Just as ancient Greeks made up Persephone and Perseus to explain how the seasons work and why the gods get angry, we relay these stories in the hope that ours make sense if our journeys are somehow parallel to those we consider mighty and powerful. But on the other hand, it does leave us mere mortals with an incomplete story.

You see, a myth is legend because it’s not part of this world; it grabs the highlights and the lessons it wants to relay and leaves out the mundane, sedate bits out. I would like to inject a bit of humanity back into our venerated Mount Olympus and explore the flip side of the startup confessional below.

1. Working hard is a survival mechanism – working til you bleed equals success.

The first thing to note in order to debunk this myth is that tech entrepreneurs are no different than other entrepreneurs. They just own more iPads. The truth is that while you’re a one-person band, you will have to pull all-nighters and push through. However, once you have a team of more than 3 people, the game changes. You can delegate, prioritise and focus on what you really want to contribute. Don’t work until you bleed; that just makes your life shorter. That’s the opposite of survival.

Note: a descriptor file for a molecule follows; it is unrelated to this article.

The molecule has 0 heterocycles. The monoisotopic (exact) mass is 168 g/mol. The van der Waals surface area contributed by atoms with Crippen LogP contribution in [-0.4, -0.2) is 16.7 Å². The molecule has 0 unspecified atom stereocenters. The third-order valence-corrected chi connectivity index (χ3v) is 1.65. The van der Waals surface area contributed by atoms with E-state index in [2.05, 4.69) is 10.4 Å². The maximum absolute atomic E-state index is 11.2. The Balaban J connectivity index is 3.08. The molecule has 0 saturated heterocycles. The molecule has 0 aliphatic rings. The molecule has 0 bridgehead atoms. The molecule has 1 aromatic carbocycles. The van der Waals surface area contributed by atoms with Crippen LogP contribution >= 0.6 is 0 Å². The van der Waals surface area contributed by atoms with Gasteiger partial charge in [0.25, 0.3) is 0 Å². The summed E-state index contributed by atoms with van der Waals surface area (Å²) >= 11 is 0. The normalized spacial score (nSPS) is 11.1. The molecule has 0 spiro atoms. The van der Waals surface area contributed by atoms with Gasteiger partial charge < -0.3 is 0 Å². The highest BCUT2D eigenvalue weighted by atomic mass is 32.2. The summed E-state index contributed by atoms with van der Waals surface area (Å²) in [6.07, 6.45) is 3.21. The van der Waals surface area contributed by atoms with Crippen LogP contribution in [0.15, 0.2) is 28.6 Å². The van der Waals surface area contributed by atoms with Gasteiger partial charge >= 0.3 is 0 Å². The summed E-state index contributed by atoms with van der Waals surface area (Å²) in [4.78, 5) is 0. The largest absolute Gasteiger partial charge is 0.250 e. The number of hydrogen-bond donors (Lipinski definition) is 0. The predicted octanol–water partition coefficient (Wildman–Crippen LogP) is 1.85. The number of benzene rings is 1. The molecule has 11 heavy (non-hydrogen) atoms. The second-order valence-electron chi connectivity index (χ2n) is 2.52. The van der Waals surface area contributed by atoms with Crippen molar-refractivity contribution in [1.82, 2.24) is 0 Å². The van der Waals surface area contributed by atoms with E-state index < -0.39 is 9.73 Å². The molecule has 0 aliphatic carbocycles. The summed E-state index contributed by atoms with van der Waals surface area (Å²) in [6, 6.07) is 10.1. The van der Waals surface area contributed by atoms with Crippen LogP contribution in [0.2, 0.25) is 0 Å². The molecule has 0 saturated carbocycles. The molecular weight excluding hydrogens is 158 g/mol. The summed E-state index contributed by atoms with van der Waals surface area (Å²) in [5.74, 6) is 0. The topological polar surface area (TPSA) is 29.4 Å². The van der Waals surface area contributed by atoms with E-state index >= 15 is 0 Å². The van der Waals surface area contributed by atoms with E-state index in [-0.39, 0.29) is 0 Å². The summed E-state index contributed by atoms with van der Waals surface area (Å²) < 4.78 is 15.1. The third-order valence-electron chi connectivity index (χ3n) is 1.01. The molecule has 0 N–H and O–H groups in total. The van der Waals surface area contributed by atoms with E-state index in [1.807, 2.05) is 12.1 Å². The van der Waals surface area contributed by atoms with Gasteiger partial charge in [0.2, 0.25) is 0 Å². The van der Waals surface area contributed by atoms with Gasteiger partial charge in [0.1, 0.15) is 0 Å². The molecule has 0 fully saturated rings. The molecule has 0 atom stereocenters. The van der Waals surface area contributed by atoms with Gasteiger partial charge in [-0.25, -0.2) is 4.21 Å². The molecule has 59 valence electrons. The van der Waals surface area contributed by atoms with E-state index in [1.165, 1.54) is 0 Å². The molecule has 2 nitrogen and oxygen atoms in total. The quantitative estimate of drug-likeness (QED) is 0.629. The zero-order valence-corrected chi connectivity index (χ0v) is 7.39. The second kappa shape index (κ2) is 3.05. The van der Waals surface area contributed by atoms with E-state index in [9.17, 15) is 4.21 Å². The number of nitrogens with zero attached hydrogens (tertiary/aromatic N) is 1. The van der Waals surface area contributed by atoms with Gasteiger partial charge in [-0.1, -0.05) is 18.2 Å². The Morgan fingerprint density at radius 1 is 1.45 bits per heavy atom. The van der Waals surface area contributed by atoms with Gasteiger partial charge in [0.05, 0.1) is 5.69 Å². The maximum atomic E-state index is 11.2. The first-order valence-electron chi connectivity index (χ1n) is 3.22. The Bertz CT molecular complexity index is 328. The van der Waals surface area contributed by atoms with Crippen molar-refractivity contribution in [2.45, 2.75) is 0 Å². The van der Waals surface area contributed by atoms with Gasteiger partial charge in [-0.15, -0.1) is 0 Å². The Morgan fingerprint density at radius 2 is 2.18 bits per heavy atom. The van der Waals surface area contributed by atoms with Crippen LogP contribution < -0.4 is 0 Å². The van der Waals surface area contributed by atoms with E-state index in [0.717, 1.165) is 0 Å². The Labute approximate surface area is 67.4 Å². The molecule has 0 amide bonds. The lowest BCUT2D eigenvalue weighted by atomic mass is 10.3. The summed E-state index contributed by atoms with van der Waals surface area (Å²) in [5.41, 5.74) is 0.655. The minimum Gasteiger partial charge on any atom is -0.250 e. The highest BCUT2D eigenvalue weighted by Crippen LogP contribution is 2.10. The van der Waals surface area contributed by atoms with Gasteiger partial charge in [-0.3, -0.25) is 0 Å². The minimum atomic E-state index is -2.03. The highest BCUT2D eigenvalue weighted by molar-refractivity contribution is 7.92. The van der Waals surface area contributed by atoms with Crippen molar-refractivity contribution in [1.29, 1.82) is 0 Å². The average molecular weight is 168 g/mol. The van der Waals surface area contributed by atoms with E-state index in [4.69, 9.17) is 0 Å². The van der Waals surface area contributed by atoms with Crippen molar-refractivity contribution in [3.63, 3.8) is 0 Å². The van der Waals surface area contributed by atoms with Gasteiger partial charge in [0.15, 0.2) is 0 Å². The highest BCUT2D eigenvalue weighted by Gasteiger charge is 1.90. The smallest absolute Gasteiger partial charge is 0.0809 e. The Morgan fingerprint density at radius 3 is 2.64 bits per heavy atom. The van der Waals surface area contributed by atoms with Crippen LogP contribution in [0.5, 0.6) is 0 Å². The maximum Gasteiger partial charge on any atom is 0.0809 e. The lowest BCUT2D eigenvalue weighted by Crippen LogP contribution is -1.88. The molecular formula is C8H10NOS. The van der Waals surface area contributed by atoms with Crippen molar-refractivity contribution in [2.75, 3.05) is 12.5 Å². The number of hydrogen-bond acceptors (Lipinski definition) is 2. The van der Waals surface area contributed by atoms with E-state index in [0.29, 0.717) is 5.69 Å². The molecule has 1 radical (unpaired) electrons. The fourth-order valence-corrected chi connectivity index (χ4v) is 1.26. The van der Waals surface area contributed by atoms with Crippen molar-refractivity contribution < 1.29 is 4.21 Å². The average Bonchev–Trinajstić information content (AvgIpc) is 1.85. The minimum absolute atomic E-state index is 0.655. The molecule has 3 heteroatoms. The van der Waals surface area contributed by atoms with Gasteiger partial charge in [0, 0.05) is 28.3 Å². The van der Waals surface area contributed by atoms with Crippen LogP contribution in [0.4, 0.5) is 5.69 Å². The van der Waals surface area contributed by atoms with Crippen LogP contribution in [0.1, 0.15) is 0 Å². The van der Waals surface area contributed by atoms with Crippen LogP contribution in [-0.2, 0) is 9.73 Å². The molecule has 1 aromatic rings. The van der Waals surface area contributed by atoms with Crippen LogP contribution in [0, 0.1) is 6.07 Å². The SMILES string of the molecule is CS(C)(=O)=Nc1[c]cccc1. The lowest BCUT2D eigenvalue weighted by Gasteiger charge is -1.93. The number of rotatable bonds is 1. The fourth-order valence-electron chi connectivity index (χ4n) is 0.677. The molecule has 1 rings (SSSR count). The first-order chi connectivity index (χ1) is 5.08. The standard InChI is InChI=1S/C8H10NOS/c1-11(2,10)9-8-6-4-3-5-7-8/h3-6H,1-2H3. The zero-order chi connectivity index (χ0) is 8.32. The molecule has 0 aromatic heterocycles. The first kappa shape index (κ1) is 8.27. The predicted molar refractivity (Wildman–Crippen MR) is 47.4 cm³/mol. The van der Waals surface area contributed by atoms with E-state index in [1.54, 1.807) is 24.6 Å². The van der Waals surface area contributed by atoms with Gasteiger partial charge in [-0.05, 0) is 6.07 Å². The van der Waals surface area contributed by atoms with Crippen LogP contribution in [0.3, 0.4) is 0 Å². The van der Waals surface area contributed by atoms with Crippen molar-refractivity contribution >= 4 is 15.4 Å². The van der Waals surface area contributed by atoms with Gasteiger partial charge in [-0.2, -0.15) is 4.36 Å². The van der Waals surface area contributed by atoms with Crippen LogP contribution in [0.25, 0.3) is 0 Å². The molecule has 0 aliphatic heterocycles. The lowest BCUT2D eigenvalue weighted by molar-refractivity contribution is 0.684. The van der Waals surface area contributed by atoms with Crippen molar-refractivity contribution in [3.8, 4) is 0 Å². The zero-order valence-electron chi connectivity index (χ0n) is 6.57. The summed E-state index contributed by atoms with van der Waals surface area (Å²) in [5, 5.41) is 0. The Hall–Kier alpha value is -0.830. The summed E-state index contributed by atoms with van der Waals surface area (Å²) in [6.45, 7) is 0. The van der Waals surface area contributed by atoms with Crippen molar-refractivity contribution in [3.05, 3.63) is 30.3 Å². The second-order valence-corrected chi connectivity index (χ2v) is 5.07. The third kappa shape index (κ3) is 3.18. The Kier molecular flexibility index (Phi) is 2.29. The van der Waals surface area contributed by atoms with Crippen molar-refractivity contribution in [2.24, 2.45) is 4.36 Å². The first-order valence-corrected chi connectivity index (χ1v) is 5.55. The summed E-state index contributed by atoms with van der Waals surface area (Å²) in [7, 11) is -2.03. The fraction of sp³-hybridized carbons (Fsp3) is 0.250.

2. You hardly notice you go to business events more than events in your personal life.

Here’s a thought: maybe you should notice. Having, or at least attempting to have, a personal life is crucial to your success as an entrepreneur. Neglecting your spouse, family, friends and network only makes you emotionally unstable and a nightmare to work with. Leave the office. Go to a movie. Call your mother. Have a smoothie. You will come back to work refreshed and with a clearer mind. Breaks are not for the weak.